- OB Asia-Pacific’s biggest private equity trade sale exit
- OB generated estimated $500 mln in EBITDA at end 2013
- AB InBev had option to buy back OB from KKR, Affinity
- PE firms paid around $800 mln cash in first deal
The sale by KKR & Co and Affinity Equity Partners will be Asia’s biggest ever for private equity, excluding flotations, and rewards them with returns of more than five times their investment.
However AB InBev can claim with Jan 21’s deal to be paying a reasonable price for a business that has grown in value in the five years since it was sold for $1.8 billion. That sale was one of the aggressive divestments forced on InBev after its $52 billion purchase of U.S. brewer Anheuser-Busch in 2008.
AB InBev shares rose 1.0 percent on news of the deal, making them the strongest performer in a STOXX 600 European food and beverage index, which was up 0.3 percent.
Andrew Holland, analyst at Societe Generale, said the price was pretty fair considering OB’s improved profitability.
“AB InBev is looking for areas of growth faster than in its existing business,” he said. Referring to the brewer’s two largest markets, he added: “I’m cautious on the U.S. and there are question marks over underlying growth in Brazil beyond the World Cup and weather bounce expected in 2014.”
OB, with top-selling lager Cass, has become Korea’s largest brewer with a 60 percent market share. It raised its core profit (EBITDA) to some $500 million last year – 2.3 times greater than when KKR and Affinity acquired it.
Korea is a relatively mature beer market, with 40 liters drunk per capita per year, on a par with China. Growth was 2 percent per year from 2009 to 2012, and seen at a little over an annual 1 percent for the subsequent 10 years.
The overall price of AB InBev’s deal – excluding a $320 million cash payment it expects to receive – is some 11 times OB’s EBITDA. That’s well below the 16 times Heineken paid in 2012 to take control of Asia Pacific Breweries, which is active in faster-growing southeast Asia.
The more modest multiple may also reflect the fact that KKR and Affinity have probably already made many of the sort of cost cuts that AB InBev typically seeks from its acquisitions.
Analysts said AB was likely to find further savings from cheaper procurement of raw materials due to its global scale and by pushing its higher-margin premium brands, such as Budweiser and Stella Artois via OB in Korea – as well as selling OB’s beers outside Korea.
AB InBev had an option buy OB back within five years of the date of the 2009 sale. Its decision to strike before the July deadline underscores the hot competition for brewing and liquor assets in the region.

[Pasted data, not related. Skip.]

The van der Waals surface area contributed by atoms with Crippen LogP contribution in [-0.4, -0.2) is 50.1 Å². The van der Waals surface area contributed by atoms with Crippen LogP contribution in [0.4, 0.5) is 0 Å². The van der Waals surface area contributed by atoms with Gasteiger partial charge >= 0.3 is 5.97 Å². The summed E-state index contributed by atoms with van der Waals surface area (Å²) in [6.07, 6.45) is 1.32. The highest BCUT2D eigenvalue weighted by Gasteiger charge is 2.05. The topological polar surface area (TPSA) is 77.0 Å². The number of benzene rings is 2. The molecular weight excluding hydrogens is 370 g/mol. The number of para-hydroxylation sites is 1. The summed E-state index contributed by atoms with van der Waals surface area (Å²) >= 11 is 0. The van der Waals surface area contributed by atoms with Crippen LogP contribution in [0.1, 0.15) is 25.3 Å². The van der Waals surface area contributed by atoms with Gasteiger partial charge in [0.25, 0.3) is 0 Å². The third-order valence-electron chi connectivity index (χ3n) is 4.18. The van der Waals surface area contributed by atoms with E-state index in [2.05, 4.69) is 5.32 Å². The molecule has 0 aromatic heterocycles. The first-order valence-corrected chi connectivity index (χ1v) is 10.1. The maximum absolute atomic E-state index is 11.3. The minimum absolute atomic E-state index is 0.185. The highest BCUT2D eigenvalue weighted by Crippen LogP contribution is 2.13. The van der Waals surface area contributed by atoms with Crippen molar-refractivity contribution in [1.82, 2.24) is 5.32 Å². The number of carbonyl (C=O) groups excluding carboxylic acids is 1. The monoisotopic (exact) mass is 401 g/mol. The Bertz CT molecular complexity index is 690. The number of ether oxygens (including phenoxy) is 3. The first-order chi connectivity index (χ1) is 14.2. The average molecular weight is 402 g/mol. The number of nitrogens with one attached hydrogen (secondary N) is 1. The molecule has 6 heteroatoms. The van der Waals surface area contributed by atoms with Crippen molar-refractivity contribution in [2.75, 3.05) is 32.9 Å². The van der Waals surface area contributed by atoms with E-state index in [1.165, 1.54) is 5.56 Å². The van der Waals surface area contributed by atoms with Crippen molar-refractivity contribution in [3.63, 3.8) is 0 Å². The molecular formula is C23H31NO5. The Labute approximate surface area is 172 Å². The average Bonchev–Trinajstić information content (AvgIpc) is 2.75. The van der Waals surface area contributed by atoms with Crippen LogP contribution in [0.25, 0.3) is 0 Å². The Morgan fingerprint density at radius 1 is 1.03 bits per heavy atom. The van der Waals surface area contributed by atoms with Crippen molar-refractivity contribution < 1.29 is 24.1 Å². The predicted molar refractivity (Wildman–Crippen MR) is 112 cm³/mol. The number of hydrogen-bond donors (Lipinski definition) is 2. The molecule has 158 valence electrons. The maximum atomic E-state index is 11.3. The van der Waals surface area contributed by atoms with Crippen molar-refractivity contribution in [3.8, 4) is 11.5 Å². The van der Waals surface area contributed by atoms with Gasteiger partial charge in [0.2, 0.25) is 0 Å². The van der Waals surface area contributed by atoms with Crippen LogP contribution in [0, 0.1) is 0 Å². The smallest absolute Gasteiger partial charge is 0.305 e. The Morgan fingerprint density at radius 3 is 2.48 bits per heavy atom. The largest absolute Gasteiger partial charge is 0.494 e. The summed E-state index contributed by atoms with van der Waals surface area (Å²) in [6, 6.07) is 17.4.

The deal comes a week after Japan’s Suntory Holdings agreed to buy spirits maker Beam Inc for $13.6 billion. Carlsberg, Heineken NV and SABMiller Plc have also struck deals in Asia over the past five years, lured by the region’s $258 billion market that is growing twice as fast as the rest of the world.
“The longer InBev waited, the more expensive it became and they also risked leaving room open for other suitors to knock at the door of the sellers,” said one person with knowledge of the original deal.
OB, along with Hite Jinro controls 90 percent of Korea’s beer market, making it relatively easy to raise prices. Its premium segment could also grow from some 10 percent of the overall beer market closer to the 20 percent plus of mature western Europe and North America.
However, the OB buy is more of an add-on than a transformational deal, given AB’s size. Its last big purchase was $20.1 billion in 2013 for the remaining half of Mexico’s Grupo Modelo.
AB InBev said it would draw on existing liquidity to fund the deal and would still be able to bring its net debt/EBITDA ratio to below two times in 2015, though perhaps six months later than planned.
Some analysts said the OB purchase could mark the start of a push by AB InBev beyond its core markets in the Americas, with other add-on deals possibly in China. The brewer has a relatively small presence in Asia Pacific.
BIG PRIVATE EQUITY RETURNS
KKR and Affinity’s sale of Oriental Brewery represents a multiple of over five times the cash they paid, according to a source with knowledge of the matter, a huge return for a deal of this size and rewarding the firms with hundreds of millions of dollars in net profit.
For the buyout firms, it was a high-risk deal less than a year after the collapse of Lehman Brothers when there was no clarity on how long the global recession would last.
Citigroup and Morgan Stanley advised KKR and Affinity and Deutsche Bank AG and Lazard advised AB InBev, according to a source with knowledge of the matter.
Stephen Aldred and Philip Blenkinsop are reporters for Reuters News